If you order your bearings from the Dealer, you can see the color on them and if it's not the correct color, you can return them.

I think the challenge lies in the fact these cars are 20 plus years old so the database loses tidbits of info as they replace part numbers with new mfg parts.
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Old 06-20-2017, 05:58 AM   #13
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Default Re: Struggling to understand bearing selection

I see now the other piece you are getting confused on. The bearing letters in the bearing list do not have anything to do with the letters in the table.

The table letters have to do with a specific measurement. While the letters of the bearings in the bearing list has to do with colors and sequential order. They are not directly related.

Also a thought occurred to me, Bearing G on the mains might be the new Blue that is discontinued at the top of the list.

So simply put, Bearing E which I believe is yellow only correlates to your 2B markings by color, the bearing letter of E has nothing to do with the table. It's to do with an internal Honda Database to indicate a specific thickness bearing. And for our purposes, the thickness is most likely yellow.

I hope this helps you.
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Old 06-20-2017, 06:26 AM   #14
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Default Re: Struggling to understand bearing selection

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I'd like some information on how to properly identify the bearing size I need based on actual measurements of the crank and rods...Whatever I get is going to be plastigauged, but I'd like something a little more precise than guess and check.
0-3" Solid Metal Frame Micrometer Set - Micrometers - Measuring - Products
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Old 06-20-2017, 08:49 AM   #15
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Default Re: Struggling to understand bearing selection

And probably should add the anvil set too:

7PC Micrometer Anvil Set

Always wondered if Shars was a quality beginner set.

And the bore gauge, they are out of stock but it's not badly priced:

http://www.shars.com/products/measur...re-gage-0001-1
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Old 06-20-2017, 08:49 AM   #16
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Default Re: Struggling to understand bearing selection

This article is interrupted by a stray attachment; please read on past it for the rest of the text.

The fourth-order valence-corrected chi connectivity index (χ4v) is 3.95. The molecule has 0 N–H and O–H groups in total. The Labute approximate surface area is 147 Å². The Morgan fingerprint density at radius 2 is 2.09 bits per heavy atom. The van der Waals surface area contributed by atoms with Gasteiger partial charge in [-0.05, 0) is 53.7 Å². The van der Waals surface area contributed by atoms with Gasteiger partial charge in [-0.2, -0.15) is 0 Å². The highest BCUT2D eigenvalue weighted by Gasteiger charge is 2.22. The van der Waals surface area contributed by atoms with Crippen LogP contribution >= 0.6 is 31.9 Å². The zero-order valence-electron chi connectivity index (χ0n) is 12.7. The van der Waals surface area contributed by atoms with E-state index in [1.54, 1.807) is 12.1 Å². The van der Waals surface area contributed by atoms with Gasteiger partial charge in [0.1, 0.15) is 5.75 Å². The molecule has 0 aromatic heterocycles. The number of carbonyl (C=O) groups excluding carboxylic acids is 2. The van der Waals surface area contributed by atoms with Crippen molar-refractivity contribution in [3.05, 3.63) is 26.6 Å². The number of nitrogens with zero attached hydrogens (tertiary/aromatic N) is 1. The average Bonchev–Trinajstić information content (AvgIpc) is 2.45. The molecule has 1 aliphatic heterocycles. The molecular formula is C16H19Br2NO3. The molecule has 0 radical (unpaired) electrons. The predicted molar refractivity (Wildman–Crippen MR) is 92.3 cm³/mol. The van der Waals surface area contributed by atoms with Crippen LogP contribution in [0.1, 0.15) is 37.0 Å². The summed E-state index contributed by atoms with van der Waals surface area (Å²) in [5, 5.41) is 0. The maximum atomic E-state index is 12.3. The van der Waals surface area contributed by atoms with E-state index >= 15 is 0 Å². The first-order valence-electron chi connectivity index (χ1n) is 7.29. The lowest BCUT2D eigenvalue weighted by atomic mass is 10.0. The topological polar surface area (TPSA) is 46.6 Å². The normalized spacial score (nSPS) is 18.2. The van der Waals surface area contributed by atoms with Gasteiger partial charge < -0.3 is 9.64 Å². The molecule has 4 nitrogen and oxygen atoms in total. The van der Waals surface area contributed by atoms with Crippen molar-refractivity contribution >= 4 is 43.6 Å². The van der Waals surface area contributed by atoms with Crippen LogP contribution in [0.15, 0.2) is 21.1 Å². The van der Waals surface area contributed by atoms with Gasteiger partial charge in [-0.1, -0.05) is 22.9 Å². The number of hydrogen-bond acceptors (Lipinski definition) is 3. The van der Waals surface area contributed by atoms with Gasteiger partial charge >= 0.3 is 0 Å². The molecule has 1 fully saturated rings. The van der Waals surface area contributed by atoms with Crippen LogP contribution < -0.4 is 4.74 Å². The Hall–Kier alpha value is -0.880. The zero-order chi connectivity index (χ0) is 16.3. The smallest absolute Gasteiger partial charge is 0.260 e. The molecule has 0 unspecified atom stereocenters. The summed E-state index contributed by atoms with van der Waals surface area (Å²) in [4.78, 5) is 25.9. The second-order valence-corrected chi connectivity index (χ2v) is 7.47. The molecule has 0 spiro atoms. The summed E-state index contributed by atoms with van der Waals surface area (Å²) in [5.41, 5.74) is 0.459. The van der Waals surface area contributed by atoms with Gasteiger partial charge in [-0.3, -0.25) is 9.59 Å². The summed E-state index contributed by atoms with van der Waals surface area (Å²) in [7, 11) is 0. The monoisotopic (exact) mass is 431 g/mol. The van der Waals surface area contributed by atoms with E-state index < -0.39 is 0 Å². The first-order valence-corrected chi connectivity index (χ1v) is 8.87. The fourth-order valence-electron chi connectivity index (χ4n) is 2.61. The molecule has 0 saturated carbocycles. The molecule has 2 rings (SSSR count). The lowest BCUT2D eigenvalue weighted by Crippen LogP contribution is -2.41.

Saved for later:
ek-297am-4 - ek-297a-4
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Old 06-20-2017, 09:25 AM   #17
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Default Re: Struggling to understand bearing selection

Plasti-gauge is accurate enough. Its been used for decades and is still is used today.

Mitutoyo and Fowler and considered some of the best mic sets in the automotive industry(dont buy from ebay,lot of knock offs)


Letters have been stamped on the end of the block as a code for the size of each of the 5 main journal bores. They are in order. Use your helms to identify which is the flywheel side and which is the pulley side.

Use them, and the numbers stamped on the crankshaft (codes for main journal size), to choose the correct bearings.


Finally, your initial measurements indicate you are good to go. I wouldn't look to hard into this. While there is some precision work involved,this is an assembly line engine,and variances are to be expected.
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Old 06-20-2017, 09:38 PM   #18
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t can,

I am not sure you are creating the proper combination of letters and numbers to help identify the proper color for main and rod bearings. Each color is selected by a two digit code... a letter followed by a number, which then corresponds with a color code in the chart you see above. To get the codes for the main bores in the block, you need to first find the stamping on the engine block (the location is in the Helm's Manual) with the five letters (sometimes numbers - 1 for A, 2 for B, etc) and the order in which they are stamped. The main cap closest to the oil pump is the #1 cap... closest to the flywheel is #5. Then find the five numbers located on the crankshaft (again, the location is noted in the manual) for the main journal diameter. Starting at the first main journal location, combine the block letter and crankshaft number together to arrive at the color code which corresponds to what you see in the chart above.